Effects of Aerobic and Resistance Training on Accumulation of Old, Modified Proteins in Young and Older Adults
Study type: Interventional What is this?
Describes the nature of a clinical study. Types include:
- Observational study — observes people and measures outcomes without affecting results.
- Interventional study (clinical trial) — studies new tests, treatments, drugs, surgical procedures or devices.
- Medical records research — uses historical information collected from medical records of large groups of people to study how diseases progress and which treatments and surgeries work best.
- Rochester, Minnesota: 10-005853
NCT ID: NCT01477164
Sponsor Protocol Number: 10-005853
About this study
Muscle proteins accumulate damage during aging and leads to the loss of muscle mass and function in older people. Exercise can increase the making of new proteins and removal of older proteins, but it is not known if the effect changes with aging or type of exercise. The investigators will determine the ability for endurance, resistance, or a combination of exercise training to remove older-damaged proteins and make newer-functional muscle proteins in groups of younger and older people. The investigators will particularly study protein that are involved with energy production (mitochondrial proteins) and force production (contractile proteins).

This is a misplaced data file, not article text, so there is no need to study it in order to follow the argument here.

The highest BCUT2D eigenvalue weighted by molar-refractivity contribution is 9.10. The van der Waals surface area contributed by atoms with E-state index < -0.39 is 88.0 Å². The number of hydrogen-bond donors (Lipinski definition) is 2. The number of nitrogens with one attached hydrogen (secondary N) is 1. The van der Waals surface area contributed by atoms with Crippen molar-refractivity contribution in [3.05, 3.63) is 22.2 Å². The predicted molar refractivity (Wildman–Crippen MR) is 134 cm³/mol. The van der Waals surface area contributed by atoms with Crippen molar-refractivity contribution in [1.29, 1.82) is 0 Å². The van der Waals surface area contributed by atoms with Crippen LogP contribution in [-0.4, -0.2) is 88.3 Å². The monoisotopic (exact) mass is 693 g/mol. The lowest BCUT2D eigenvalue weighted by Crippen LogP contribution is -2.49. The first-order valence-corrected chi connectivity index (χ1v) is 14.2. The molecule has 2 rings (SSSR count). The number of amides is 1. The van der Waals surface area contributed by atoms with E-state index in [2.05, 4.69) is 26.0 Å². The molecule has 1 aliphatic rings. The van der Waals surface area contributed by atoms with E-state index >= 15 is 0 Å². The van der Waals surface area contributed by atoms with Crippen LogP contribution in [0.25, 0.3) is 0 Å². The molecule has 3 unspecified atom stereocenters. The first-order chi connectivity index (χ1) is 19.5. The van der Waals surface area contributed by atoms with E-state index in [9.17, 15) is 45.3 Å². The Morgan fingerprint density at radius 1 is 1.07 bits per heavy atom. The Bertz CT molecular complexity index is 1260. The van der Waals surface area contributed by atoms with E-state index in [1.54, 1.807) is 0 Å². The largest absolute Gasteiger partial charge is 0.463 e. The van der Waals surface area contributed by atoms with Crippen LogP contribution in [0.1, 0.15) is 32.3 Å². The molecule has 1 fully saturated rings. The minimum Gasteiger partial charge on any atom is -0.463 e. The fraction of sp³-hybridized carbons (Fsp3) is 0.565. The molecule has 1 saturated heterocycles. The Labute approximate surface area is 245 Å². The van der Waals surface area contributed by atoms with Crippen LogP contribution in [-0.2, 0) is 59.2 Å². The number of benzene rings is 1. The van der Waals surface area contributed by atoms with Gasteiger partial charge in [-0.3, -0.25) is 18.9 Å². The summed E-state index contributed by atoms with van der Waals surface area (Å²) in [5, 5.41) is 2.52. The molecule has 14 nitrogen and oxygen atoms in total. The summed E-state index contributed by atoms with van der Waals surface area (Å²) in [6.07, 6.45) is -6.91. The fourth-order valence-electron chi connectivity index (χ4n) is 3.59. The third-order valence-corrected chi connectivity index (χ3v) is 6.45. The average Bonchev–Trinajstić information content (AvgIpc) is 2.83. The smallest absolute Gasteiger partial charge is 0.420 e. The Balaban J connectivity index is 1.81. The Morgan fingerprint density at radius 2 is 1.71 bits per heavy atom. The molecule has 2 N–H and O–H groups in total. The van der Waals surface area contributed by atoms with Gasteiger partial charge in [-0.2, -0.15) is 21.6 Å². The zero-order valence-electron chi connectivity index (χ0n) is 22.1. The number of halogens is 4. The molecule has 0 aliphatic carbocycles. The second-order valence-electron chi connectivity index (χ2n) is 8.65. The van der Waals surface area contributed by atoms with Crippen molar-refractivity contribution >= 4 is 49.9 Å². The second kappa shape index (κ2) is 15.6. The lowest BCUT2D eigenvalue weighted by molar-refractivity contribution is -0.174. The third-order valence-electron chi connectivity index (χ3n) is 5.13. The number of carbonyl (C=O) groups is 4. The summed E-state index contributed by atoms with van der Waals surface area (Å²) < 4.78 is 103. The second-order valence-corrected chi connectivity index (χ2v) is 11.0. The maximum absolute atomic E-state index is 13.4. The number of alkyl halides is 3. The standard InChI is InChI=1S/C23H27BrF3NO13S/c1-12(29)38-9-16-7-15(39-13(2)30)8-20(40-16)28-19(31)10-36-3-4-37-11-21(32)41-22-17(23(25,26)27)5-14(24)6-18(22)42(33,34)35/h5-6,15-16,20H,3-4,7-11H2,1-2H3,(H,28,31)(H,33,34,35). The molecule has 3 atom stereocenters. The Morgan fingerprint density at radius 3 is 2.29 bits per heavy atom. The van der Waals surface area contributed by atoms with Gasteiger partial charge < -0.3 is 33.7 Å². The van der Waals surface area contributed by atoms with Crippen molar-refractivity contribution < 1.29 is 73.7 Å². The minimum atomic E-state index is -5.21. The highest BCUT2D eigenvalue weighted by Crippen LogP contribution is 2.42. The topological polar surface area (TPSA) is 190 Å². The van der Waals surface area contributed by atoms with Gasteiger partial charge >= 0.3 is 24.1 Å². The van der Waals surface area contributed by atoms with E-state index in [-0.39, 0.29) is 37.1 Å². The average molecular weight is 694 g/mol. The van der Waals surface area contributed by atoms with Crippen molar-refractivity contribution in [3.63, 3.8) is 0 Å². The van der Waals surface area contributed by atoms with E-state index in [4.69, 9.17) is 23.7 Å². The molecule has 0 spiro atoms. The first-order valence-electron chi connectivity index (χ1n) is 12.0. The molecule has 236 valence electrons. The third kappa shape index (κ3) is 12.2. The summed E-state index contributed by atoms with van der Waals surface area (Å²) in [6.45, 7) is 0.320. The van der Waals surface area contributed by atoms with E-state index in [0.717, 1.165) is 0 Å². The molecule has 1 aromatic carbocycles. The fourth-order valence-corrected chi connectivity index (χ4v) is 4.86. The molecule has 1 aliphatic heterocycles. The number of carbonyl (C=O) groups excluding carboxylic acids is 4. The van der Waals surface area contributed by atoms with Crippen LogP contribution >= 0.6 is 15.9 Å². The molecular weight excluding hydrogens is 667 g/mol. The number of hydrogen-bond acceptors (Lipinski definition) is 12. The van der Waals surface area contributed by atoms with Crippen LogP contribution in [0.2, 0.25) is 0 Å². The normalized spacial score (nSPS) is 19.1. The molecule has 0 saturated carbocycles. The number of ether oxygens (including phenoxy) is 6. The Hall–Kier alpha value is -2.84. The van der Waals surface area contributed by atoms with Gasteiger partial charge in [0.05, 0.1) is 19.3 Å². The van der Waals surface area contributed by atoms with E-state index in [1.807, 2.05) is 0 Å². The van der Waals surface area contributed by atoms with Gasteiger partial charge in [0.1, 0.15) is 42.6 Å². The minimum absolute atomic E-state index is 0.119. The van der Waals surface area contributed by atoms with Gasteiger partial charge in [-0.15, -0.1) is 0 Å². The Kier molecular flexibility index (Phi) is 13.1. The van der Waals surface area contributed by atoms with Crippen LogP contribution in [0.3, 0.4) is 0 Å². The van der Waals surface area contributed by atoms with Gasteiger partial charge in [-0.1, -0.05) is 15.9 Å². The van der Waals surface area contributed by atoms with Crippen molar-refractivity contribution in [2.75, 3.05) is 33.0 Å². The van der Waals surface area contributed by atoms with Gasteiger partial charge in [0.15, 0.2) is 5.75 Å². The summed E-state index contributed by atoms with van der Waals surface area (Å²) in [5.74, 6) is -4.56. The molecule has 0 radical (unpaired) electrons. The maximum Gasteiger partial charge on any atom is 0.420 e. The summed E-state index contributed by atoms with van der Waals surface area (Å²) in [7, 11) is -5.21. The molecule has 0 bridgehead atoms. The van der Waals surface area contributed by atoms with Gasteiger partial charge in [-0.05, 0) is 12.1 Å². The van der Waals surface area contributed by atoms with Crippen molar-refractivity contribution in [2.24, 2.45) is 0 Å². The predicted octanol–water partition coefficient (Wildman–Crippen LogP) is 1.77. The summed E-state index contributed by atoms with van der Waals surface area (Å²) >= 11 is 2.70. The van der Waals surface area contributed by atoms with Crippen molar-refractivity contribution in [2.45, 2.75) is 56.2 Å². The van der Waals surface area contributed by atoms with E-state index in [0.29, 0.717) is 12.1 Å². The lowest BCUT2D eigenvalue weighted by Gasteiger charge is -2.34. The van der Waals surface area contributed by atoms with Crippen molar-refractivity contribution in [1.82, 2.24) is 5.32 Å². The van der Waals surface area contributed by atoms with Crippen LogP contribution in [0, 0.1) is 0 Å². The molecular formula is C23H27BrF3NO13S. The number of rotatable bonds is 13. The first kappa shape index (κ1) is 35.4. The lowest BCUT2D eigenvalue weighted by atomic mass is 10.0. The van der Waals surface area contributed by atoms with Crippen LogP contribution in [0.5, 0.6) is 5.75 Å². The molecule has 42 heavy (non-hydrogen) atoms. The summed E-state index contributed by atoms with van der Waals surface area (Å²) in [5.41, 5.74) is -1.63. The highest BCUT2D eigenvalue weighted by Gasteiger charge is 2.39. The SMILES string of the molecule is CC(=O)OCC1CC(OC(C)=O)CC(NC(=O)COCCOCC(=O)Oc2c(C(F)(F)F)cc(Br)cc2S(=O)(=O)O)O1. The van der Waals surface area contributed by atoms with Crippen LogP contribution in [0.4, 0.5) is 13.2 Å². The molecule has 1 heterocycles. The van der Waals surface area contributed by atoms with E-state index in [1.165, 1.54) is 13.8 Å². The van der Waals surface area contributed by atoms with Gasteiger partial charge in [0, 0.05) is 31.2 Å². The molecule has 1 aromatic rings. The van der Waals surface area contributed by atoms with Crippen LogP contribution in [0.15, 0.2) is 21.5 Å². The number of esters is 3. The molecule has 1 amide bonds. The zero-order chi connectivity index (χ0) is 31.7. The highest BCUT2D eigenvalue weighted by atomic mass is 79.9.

Hypothesis 1: Older people will have greater accumulation of damaged proteins than younger people.
Hypothesis 2: Aerobic exercise will decrease the accumulation of damaged forms of contractile and mitochondrial proteins in younger and older people.
Hypothesis 3: Resistance exercise will decrease the accumulation of damaged forms of contractile proteins in younger and older people.
Participant eligibility includes age, gender, type and stage of disease, and previous treatments or health concerns. Guidelines differ from study to study, and identify who can or cannot participate. If you need assistance understanding the eligibility criteria, please contact the study team.
See eligibility criteria
- 18 to 30 years or 65 to 80 years old
- Male and female
- Regular exercise program
- Metabolic disease (diabetes, cardiovascular disease, cancer, thyroid disorders)
- Inability to exercise
- Overweight or obesity
- Drugs known to impair metabolic function (statin, beta-blocker, anti-inflammatory)
- Allergies to lidocaine
Participating Mayo Clinic locations
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